When the students at the University of Pennsylvania enter the Veterinary school, one of the first portraits they encounter is of African-American pioneer, Augustus Nathaniel Lushington.
Augustus Lushington of Trinidad was the first black degreed veterinarian in the United States. Lushington also worked as a meat inspector and weekend probation officer to make ends meet.
The animal specialist left his home in the British West Indies for Lynchburg, Virginia in the late 1800’s. He would walk miles to treat sick animals through farm country.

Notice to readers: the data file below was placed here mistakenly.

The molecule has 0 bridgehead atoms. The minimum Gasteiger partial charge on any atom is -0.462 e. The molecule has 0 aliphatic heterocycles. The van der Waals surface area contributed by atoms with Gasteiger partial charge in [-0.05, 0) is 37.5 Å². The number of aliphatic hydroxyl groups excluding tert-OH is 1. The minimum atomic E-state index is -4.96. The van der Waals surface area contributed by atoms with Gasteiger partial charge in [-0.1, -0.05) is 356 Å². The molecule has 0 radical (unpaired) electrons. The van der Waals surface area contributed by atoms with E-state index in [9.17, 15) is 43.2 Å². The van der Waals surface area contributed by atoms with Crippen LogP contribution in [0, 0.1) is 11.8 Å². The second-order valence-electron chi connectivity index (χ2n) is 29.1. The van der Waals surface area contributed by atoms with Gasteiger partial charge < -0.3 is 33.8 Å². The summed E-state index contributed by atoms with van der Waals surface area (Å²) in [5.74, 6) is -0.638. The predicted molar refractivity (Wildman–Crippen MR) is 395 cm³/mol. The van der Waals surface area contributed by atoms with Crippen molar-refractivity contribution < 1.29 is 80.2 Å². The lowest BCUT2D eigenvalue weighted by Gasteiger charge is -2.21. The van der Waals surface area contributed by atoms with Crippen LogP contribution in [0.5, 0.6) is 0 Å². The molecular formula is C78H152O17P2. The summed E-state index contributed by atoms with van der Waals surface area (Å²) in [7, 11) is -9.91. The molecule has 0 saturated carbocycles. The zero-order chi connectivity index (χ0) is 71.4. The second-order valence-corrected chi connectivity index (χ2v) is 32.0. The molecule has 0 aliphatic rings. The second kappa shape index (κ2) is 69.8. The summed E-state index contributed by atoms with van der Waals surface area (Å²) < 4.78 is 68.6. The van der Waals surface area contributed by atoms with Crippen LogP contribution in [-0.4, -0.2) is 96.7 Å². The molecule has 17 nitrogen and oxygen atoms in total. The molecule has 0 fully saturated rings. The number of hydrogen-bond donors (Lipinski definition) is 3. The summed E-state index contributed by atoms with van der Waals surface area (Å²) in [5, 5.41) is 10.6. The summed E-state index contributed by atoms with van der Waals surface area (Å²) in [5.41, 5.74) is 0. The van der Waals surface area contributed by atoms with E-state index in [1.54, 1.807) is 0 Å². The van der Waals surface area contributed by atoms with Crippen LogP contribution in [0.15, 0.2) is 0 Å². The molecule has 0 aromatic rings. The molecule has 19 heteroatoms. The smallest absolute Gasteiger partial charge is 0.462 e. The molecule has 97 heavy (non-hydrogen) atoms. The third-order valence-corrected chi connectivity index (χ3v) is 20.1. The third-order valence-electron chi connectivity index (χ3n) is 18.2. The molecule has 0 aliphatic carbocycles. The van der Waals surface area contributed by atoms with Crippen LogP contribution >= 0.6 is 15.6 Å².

White farmers often requested Lushington to treat their livestock, and then refused to pay for his service. As a professional black man of the South in the early 1900’s, Lushington had no legal rights or the right to refuse service to non-payers. Despite the odds, he made a national name for himself in agriculture.
Though he was subject to the social depressions of blacks in the 19th century, Lushington’s work spoke volumes, gaining national recognition. He held memberships with the Federal Department of Agriculture and the Lychburg Virginia Chamber of Commerce.
Lushington worked until he died in 1939. His practice was passed down to a father-son team, George Jackson, Sr. and George Jackson, Jr.